“But how do I feel during my weight lose coming into my racing events where I have to be 70kg? A little bit hungry, I reduce my food consumption by ~10% (so still a substantial diet), I tend to eat early (evening meal around 5pm) and have larger breakfast(s) than meals later in the day and do not eat/drink anything in the evening. But different approaches work for different people, but make sure however the weight loss is achieved, make sure it is done safely and enjoy the training.”

Ben Rodford, Lightweight 1x British Champion 2011

“As you probably know, in competitive lightweight rowing you have a maximum weight you can be on race day (‘race weight’). To be fastest you want as much muscle mass a possible at that weight, so you drop fat and also (as late as possible) your level of hydration. The idea is to drop just to race weight for the weigh-in, then rehydrate for the race.

“Most lightweights will sit above race weight throughout the winter (typically 75kg for men; race weight is 70kg) and drop their weight to about 72kg coming into the racing season. So the relevant bits are probably how we maintain weight  through the winter and how we drop in the mid-term coming into the season. For me it’s all about planning & monitoring, both of which develop through experience. I need some sort of routine. During the winter I’ll check my weight once  every couple of days, increasing to at least once a day coming into the season and at least twice a day during the competitive season. This lets me know where I’m heading and how far I have still to go. Some people make charts & graphs; I’m content with noting my numbers in my training diary. Keeping track of body weight means I can tailor my diet according to your progress.

“In terms of food I also need a plan. Some people count calories. For me it’s just about eating the right things for fuel and health (vitamins etc). I tend to plan my meals for a few days ahead. If you think of food as fuel for training then it makes sense to plan your diet (within reason) just as you plan your training. It also lets me know what’s coming up so I can look forward to favourite meals after a particularly tough session. Fresh, tasty food is key. Obviously avoiding excess fat is important but if you’re training enough it’s not critical. It also helps to know what fills you up.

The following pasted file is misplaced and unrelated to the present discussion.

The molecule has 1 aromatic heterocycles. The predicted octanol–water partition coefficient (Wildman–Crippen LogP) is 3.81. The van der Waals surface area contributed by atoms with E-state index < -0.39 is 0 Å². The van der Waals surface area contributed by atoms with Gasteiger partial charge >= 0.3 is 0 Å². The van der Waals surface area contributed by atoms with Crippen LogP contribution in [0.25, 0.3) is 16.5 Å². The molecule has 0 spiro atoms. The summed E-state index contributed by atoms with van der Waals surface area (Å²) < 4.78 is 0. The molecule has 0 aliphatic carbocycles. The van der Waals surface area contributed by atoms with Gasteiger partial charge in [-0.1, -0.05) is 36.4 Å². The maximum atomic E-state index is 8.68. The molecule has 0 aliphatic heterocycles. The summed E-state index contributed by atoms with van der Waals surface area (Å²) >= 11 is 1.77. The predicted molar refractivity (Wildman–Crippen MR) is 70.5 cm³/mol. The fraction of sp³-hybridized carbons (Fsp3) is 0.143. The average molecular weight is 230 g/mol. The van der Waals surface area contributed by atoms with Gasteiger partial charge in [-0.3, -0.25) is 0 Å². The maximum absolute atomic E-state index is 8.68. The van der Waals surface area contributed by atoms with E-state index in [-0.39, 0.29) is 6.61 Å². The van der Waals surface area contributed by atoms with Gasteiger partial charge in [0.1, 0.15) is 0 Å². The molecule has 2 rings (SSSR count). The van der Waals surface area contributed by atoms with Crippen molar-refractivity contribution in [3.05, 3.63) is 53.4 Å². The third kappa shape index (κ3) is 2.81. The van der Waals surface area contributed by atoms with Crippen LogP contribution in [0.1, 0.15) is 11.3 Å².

“Hunger isn’t something to worry about. You have to put up with a little bit of hunger but also realise that if you’re hungry you probably don’t have enough fuel for a good training session. It’s all a balancing act between under-fuelling and over-eating; hunger is your feedback. ‘Front-loading’ or ‘pre-fuelling’ your day is important. Fuel your body before exercise as afterwards you’ll tend to overcompensate and eat what makes you feel good instantly. Breakfast is critical. I tend to have two smaller lunches during the day if I’m at work and I have an evening training session. Eating a small amount of carbohydrate and protein (cereal bar, toast, yoghurt) within 20mins of your workout will tide you over until the next meal as well as being great for recovery.

“Snacks are good as long as that’s all they are (not replacement meals) and they’re planned and reasonably healthy. I have a snacks with me for times of need, but am disciplined about quantity. I don’t often see my diet as sacrifice (only the last week before a race usually feels that way). I make sure I eat good tasting food as well as keeping it healthy. I love cooking, and flavour is really important to me, so I seek out recipes which taste great and are healthy.

“In summary: ‘plan ahead’, ‘eat a balanced diet’, ‘breakfast is the most important meal of the day’; the old ones are the best.”

Nick English, formerly GB LM4-

“Food right after training, going to bed hungry (enough training and you can sleep any time!) and generally cutting out and cutting back. Take a sports drink on the water so you have energy when you need it. Also never let yourself get too hungry and don’t eat too little.”

So that’s how the pros do it and I must say I’m in awe of what they do.

But what about the rest of us? As one club rower said to me this week, “It’s easier if you’re a full-time rower. Club rowers on the other hand… I’ve spent the last fortnight trying to adopt a suitable diet and have actually gained weight. I sit at a desk for 10+ hours a day and have client entertaining to do, so the 4-6 kg I need to lose is looking near impossible. I do two ergs a week, four water sessions and cycle to work most days, and I am CONSTANTLY HUNGRY!”

I think most of us can relate to that, so tomorrow I’ll be bringing you the stories of ordinary rowers (and a runner and a bodybuilder, for a bit of variety) and how they managed to combine exercising with weight loss. Can you lose weight and still train hard? Find out tomorrow.